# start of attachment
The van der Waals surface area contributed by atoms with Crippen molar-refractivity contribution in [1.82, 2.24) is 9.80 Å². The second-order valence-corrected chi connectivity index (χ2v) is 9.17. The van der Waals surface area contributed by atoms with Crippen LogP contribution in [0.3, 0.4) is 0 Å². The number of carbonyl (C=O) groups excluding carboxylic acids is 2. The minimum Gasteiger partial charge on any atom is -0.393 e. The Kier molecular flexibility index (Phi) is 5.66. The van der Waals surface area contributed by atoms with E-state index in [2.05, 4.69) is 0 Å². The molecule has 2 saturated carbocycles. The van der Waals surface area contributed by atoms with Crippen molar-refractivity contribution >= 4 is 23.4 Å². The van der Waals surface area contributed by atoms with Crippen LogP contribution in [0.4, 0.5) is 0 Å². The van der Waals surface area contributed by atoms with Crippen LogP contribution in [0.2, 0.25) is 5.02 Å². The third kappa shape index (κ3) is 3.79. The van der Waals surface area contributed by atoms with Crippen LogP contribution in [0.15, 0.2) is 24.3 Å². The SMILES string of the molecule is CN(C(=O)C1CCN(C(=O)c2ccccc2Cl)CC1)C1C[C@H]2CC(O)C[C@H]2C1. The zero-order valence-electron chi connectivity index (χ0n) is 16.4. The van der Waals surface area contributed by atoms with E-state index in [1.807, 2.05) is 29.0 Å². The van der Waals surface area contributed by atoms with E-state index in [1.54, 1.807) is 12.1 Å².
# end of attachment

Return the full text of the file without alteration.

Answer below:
The van der Waals surface area contributed by atoms with Crippen molar-refractivity contribution in [1.82, 2.24) is 9.80 Å². The second-order valence-corrected chi connectivity index (χ2v) is 9.17. The van der Waals surface area contributed by atoms with Crippen LogP contribution in [0.3, 0.4) is 0 Å². The number of carbonyl (C=O) groups excluding carboxylic acids is 2. The minimum Gasteiger partial charge on any atom is -0.393 e. The Kier molecular flexibility index (Phi) is 5.66. The van der Waals surface area contributed by atoms with E-state index in [2.05, 4.69) is 0 Å². The molecule has 2 saturated carbocycles. The van der Waals surface area contributed by atoms with Crippen molar-refractivity contribution >= 4 is 23.4 Å². The van der Waals surface area contributed by atoms with Crippen LogP contribution in [0.4, 0.5) is 0 Å². The van der Waals surface area contributed by atoms with Crippen LogP contribution in [0.2, 0.25) is 5.02 Å². The third kappa shape index (κ3) is 3.79. The van der Waals surface area contributed by atoms with Crippen LogP contribution in [0.15, 0.2) is 24.3 Å². The SMILES string of the molecule is CN(C(=O)C1CCN(C(=O)c2ccccc2Cl)CC1)C1C[C@H]2CC(O)C[C@H]2C1. The zero-order valence-electron chi connectivity index (χ0n) is 16.4. The van der Waals surface area contributed by atoms with E-state index in [1.807, 2.05) is 29.0 Å². The van der Waals surface area contributed by atoms with E-state index in [1.54, 1.807) is 12.1 Å².